A Forced Rest and Its Gifts

A Forced Rest and Its Gifts

For the past week, I’ve been in bed sick. I have cancelled an entire week of classes. I have relied heavily on my husband to take over absolutely everything and on my mother and brother-in-law to help out with my son even more than they already do so that I could just try to rest. I’ve actually been fighting something, the flu, a cough, fatigue, headaches, etc. for about a month now – mostly because I just wouldn’t rest. Well, my body, my husband, and my doctor finally said, “Enough! Stay in bed!”

So I listened.

The first couple days were feverish and spent coughing incessantly and all the other fun things that come with the flu that turned into a respiratory infection.


And after those couple days, that’s when I normally would’ve gone back to work, taking medication to keep my cough calm while pushing through my classes, nervous about if I looked healthy enough or if I’d have enough energy to get through the day. And that would’ve been disasterous.

This time, I’ve stayed home for a week. I’ve left the house to go to the doctor and the pharmacy – that’s it. And here’s what has happened…

1) I haven’t infected anyone else. Bravo me.

2) I’ve slept (as much as the coughing would let me) according to my own natural rhythms.

3) My anxieties about all the work that I have on my plate have disappeared; not because I have less work, but because even work that lights your soul on fire takes a distant second when you don’t feel well. And that helps put it all into perspective. Why do I let myself worry so much about being perfect at everything all the time?! It literally makes me sick. That’s why the flu/repiratory infection has had me laid up for so long. I let all my fears about how well I’m doing what I do turn me into a bundle of anxiety – and get this! – unconsciously!! My conscious mind can talk me into calm and control my breathing and do all those other cool yoga benefits we read about breathing exercises, physical exercise, meditation, etc. But guess what? I’ve learned that it didn’t cross over to the subconscious side, which held onto its favorite fear through every single breath, the fear that if I’m not perfect all the time, I’ll lose it all. Yes, you read that right. I know I’m not perfect, but I still seem to hold myself to an impossible standard and expect a certain type of result from myself with every single activity, large or small, important or insignificant. No wonder I’m exhausted and sick. I’m a bundle of nerves about getting the new dream company I’ve created off the ground. I’m focusing on expectations – something yoga tells us not to do – and I’m getting so attached to some persona I’ve invented in my head about who I have to be in order to do all of that – yet another thing yoga tells us not to do – that I’ve forgotten to enjoy it as a whole. I don’t mean to say that I’m like this every moment, but overall, I’m so worried about “making it work” that I forgot about what makes me “work.”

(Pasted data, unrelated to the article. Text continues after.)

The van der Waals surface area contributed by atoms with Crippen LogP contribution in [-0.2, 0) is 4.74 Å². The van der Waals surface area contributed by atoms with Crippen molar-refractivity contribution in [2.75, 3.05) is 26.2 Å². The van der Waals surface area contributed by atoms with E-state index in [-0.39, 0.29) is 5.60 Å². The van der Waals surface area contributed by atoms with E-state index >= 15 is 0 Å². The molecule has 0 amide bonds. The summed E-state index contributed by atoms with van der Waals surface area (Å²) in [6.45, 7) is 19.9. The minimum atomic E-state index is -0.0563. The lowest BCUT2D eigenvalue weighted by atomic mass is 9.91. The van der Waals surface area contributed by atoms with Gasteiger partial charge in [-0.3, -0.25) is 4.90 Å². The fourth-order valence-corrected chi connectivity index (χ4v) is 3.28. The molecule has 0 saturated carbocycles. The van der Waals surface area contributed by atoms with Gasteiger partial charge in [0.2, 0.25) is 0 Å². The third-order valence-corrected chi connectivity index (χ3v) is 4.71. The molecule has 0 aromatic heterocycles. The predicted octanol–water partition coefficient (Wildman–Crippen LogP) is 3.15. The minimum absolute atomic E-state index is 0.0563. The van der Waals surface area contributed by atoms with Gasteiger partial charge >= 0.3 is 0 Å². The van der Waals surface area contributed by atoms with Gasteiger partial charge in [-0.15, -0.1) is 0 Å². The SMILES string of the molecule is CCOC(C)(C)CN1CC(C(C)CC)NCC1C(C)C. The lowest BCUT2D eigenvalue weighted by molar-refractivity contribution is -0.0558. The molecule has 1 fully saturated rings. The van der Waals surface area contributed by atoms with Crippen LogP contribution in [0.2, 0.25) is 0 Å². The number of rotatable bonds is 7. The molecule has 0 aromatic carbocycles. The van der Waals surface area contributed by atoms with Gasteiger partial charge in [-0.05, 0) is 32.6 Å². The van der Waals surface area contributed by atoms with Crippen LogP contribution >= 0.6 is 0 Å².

4) With the free time that lying in bed offers, I’ve been reading. A lot. A couple books. Dozens of articles. And in that time I came across one that is (finally) the point of today’s blog. “How your personality type affects your parenting style.” I thought that looked interesting. So I read it and then took the link to the test that is a modified version of the Myers-Briggs Personality Test, which is based on theories of C. G. Jung. Here are the links to two more sites that offer free tests, require no personal information, and aren’t too obnoxious when trying to sell you their pay-for products.

www.16personalities.com (They have the test in 25 languages!!)

www.truity.com (Test only in English, but it’s cool to take both and see if you get the same results.)

5) No, I’m not going to tell you which I am. But I will tell you that when I read through some of the traits that were listed for my type, I laughed out loud at how spot on they were, and my anxiety about work and life and parenting and being enough disappeared.

6) These tests don’t hold the key to being perfect or instantly being forever happy or anything even close. But sometimes it is nice to have a bit of external insight on what’s going on internally. It’s somewhere in between the type of ice-cold-water slap in the face that wakes you right up and a soft, tender voice in your ear telling you, “Honey, of course you’re all right just as you are.”

So, what’s my point? As my mother-in-law says, being sick is good for you – it makes you stronger. I’m not any closer to perfect today than I was a week ago, but being sick and completely disconnected has given me back my own poise, something I lost a bit of in the whirlwind of creating Poise. It’s given me insight on how to practice what I preach and reminded me that all the sides of who I am deserve time and attention and care.

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